Ants communicate through 5 different modes of communication. These modes include pheromones, sound, body language, trophallaxis, and touch. Out of all these, they rely most on pheromones. The rest are less developed and are mainly used to complement chemical communication.
In this article, we’ll learn more about how ants communicate as we discuss their different modes of communication.
Ants mostly communicate through chemical signals called pheromones. Through these pheromones, they relay different types of information. 
For example, ants use pheromones when they forage. As they look for food, they make sure to leave a pheromone trail. Whenever they find food, they reinforce this trail as they head back to their nests.
This reinforced trail communicates the presence of food to other worker ants. It tells them to follow the trail to the food source and help with collection.
Ants also use pheromones to send alarm signals. They can use pheromones to alert the colony, call for help, or evoke aggression.
Ants produce sounds to communicate. They do so in 2 ways: drumming and stridulation.
To drum, ants repeatedly strike the substrate with their bodies. It’s often used to send alarm signals whenever there’s a disturbance in the colony nest.
Stridulation, on the other hand, is done by rubbing two sections of the gaster together. This produces a chirp-like sound that can relay alarm or mating signals. They’re also used to complement chemical communication.
Trophallaxis is a social-fluid exchange found in social insects like ants. It typically refers to feeding through the mouth-to-mouth transfer of food and nutrients. However, research has found that ants also use trophallaxis to pass information and memories. 
For example, ants use trophallaxis to share information about a food source. Ants that engage in trophallaxis exhibit changes in foraging behavior. They start foraging for food that they used to avoid.
Trophallaxis also affects how ants interact with other animals they haven’t encountered.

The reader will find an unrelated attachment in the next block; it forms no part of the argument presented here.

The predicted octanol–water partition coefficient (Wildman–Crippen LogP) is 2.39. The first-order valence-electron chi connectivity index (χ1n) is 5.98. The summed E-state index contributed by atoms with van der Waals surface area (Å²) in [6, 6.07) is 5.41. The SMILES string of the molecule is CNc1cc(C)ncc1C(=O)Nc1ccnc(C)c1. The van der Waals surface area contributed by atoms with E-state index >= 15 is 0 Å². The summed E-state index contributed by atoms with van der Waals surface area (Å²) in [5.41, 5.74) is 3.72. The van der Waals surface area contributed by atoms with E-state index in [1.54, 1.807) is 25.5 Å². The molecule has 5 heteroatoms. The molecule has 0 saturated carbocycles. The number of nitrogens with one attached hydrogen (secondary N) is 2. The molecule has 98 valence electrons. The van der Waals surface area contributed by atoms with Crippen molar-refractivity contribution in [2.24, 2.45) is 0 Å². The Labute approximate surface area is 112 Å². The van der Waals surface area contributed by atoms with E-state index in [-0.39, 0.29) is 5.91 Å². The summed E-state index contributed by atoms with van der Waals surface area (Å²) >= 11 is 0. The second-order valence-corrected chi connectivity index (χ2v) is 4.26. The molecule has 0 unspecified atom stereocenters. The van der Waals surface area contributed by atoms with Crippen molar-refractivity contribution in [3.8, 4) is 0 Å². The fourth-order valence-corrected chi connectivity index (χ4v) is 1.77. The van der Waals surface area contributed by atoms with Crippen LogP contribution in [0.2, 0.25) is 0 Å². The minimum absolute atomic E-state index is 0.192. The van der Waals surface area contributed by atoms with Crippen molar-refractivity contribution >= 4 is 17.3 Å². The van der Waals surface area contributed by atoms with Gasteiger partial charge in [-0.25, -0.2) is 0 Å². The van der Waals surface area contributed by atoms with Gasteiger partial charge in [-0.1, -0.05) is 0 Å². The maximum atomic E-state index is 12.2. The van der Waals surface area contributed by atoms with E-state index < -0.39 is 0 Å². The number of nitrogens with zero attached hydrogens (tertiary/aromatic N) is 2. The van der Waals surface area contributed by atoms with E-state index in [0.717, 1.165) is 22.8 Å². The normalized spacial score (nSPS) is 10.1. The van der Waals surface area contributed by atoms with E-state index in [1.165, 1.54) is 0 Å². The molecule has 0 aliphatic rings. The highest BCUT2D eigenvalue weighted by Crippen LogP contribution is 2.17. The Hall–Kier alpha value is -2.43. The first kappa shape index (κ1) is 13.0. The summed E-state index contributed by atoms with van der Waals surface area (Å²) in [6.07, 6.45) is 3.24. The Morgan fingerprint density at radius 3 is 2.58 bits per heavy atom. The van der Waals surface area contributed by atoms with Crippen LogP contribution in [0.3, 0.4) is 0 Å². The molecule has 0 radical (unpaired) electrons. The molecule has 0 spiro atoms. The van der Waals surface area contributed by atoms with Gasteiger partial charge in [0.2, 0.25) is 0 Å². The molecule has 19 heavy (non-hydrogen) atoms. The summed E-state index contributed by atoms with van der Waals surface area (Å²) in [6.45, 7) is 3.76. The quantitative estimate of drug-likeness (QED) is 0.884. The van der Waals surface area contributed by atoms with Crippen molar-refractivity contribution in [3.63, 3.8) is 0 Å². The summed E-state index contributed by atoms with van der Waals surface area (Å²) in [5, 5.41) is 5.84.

For example, Tetramorium tsushimae ants are naturally aggressive toward aphids. However, those that have tended to aphids before learn to moderate their aggression. Ants that engage in trophallaxis with these members become less aggressive toward aphids. This is in spite of the fact, that they have never tended to aphids before.
Ants also communicate through body language. Desert ants, for example, can communicate through simple interactions. They identify scouts have found food and are recruiting depending on their speed. Those that have retained their high speed after they encounter other ants. On the other hand, those that haven’t adjusted their speed after every encounter. 
Lastly, ants are also known to communicate with touch. For example, African weaver ants relay information by touching each other’s antennae. They do this during recruitment for food finds or for defense against intruders.
Can Ants Hear?
Ants can hear, but not in the same way as us humans. Ants are deaf to airborne sounds. They can, however, detect sound through substrate-borne vibrations. This means that they can hear sound through vibration passing through solids.
Check out this article to learn how ants hear.
How Do Ants Find Food?
Ants find food by foraging. Ant colonies regularly send out worker ants to find found around their nests. These ants travel long distances and rely on their keen sense of smell to detect food.
Once they find food, they head back to their nests to inform their colony mates. They then recruit fellow workers through pheromones and other modes of communication.
Read this article to learn more about how ants find food.
Summary: How Do Ants Communicate?
To summarize, ants communicate through the following modes of communication:
- Body language
For the most part, ants use pheromones as their main mode of communication. However, they also use the rest to complement pheromones or relay different information. For example, they can use trophallaxis to transmit information and memories.